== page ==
Better late than never? On the chance to become highly cited only beyond the standard bibliometric time horizon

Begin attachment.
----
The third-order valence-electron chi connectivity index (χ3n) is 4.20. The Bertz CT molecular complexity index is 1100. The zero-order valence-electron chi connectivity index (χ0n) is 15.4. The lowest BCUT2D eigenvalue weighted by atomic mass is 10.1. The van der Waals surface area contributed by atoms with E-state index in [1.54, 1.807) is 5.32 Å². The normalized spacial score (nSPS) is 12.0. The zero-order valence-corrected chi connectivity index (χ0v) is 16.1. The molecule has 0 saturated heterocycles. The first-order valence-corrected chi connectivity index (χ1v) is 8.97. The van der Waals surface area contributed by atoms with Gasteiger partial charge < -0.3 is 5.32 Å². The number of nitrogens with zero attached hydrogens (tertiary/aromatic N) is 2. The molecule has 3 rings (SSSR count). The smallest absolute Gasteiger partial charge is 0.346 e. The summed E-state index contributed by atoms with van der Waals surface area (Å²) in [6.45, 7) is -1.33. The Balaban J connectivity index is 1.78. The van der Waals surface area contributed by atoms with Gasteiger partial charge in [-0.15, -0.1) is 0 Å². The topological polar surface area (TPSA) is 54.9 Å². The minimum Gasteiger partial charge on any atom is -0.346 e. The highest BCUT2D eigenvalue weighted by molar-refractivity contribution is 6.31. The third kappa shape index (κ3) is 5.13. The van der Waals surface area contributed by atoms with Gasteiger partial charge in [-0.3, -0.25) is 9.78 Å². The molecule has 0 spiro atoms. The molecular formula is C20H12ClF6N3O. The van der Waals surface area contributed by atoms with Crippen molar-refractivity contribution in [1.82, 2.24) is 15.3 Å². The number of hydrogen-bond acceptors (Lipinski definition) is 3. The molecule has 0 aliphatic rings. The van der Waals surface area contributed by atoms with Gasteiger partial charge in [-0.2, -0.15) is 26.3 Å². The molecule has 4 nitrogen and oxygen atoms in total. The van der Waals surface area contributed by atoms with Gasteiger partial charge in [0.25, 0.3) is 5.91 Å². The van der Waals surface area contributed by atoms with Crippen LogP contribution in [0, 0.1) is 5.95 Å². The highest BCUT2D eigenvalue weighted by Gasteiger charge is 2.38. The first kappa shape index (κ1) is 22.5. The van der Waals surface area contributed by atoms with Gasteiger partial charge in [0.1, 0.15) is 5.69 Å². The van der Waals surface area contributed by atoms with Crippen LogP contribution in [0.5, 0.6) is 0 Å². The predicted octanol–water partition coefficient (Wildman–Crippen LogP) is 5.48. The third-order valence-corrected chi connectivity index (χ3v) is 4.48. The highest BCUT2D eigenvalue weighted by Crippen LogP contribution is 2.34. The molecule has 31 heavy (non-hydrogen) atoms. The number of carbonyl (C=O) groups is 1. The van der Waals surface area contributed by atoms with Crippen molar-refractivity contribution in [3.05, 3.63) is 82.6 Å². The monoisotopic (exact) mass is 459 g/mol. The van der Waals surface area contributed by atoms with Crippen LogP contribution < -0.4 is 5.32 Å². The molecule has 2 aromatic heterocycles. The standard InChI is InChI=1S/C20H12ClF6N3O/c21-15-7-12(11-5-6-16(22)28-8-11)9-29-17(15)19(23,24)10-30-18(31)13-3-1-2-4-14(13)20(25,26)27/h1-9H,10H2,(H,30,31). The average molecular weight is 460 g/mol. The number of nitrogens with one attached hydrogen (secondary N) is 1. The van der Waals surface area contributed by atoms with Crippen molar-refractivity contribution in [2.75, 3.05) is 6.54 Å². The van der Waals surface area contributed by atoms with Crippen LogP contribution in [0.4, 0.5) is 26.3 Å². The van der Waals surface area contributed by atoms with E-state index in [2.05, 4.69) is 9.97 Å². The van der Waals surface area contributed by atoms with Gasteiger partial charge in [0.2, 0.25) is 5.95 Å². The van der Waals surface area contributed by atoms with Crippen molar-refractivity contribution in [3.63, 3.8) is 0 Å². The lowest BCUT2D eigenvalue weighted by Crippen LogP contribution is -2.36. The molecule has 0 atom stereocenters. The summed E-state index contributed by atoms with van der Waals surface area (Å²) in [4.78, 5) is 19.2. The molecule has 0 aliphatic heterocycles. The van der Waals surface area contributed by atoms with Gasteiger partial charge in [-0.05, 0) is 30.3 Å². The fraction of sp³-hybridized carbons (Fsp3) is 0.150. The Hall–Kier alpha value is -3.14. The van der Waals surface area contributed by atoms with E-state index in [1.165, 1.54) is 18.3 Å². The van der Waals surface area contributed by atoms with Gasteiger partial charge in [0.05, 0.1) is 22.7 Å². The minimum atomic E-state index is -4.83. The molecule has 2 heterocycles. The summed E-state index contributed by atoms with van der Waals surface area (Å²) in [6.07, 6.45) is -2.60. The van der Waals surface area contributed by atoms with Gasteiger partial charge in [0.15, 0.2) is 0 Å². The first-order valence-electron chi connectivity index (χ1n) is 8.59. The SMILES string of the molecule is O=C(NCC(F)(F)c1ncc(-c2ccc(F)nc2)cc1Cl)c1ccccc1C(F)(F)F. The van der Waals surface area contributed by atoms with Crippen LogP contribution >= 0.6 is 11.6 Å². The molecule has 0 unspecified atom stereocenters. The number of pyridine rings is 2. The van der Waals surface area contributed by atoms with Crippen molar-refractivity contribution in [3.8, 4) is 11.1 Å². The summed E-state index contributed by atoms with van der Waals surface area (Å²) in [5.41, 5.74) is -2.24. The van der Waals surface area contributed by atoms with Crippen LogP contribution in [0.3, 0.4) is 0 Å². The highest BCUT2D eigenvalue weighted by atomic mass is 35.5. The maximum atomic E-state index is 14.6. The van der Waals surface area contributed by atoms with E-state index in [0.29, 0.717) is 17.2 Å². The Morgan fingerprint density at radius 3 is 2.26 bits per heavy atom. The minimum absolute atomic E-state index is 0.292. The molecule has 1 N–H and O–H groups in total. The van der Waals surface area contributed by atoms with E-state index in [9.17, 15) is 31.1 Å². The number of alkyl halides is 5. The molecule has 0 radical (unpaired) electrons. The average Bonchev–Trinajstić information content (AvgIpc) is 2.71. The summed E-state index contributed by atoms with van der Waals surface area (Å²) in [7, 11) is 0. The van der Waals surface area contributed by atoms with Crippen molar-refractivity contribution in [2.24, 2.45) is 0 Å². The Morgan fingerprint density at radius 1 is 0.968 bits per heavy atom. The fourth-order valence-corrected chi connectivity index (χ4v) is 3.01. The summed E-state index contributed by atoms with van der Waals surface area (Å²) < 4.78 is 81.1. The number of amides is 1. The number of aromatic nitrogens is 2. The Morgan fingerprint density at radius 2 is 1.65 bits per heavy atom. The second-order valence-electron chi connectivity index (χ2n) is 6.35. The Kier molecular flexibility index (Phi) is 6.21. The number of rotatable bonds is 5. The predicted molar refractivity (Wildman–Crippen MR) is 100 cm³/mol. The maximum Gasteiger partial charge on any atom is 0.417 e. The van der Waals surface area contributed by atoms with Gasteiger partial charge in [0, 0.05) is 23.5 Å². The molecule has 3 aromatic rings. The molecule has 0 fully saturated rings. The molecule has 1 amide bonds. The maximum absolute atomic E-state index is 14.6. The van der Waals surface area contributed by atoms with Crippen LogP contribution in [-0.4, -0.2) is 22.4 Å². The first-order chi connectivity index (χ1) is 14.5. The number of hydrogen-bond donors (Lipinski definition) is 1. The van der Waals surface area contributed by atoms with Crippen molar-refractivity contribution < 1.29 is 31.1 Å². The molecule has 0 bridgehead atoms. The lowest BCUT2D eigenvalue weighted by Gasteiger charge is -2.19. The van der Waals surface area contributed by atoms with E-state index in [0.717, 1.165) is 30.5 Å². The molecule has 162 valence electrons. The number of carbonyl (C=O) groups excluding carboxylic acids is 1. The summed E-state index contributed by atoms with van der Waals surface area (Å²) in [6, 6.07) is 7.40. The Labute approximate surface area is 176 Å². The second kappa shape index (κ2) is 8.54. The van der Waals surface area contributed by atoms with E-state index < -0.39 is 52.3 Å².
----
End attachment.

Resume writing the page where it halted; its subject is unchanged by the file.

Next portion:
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According to Garfield (1980),most scientists can name an example of an important discovery that had little initial impact on contemporary research. And he uses Mendel's work a classical example. Delayed recognition is sometimes used by scientists as an argument against citation-based indicators based on citation windows defined for a short- or medium-term initial period beginning with the paper's publication year. This study is focussed on a large-scale analysis of the citation history of all papers indexed in the 1980 annual volume of the Science Citation Index. The objective is two-fold, particularly, to analyse whether the share of delayed recognition papers is significant and whether such papers are typical of the work of their authors at that time. In a first step, the background of advanced bibliometric models by Glänzel, Egghe, Rousseau and Burrell of stochastic citation processes and first-citation distributions is described briefly. The second part is devoted to the bibliometric analysis of first-citation statistics and of the phenomenon of citation delay. In a third step, finally, delayed reception publications have been studied individually. Their topics and the citation patterns of other papers by the same authors have been studied to uncover principles of regularity or exceptionality of delayed reception publications.
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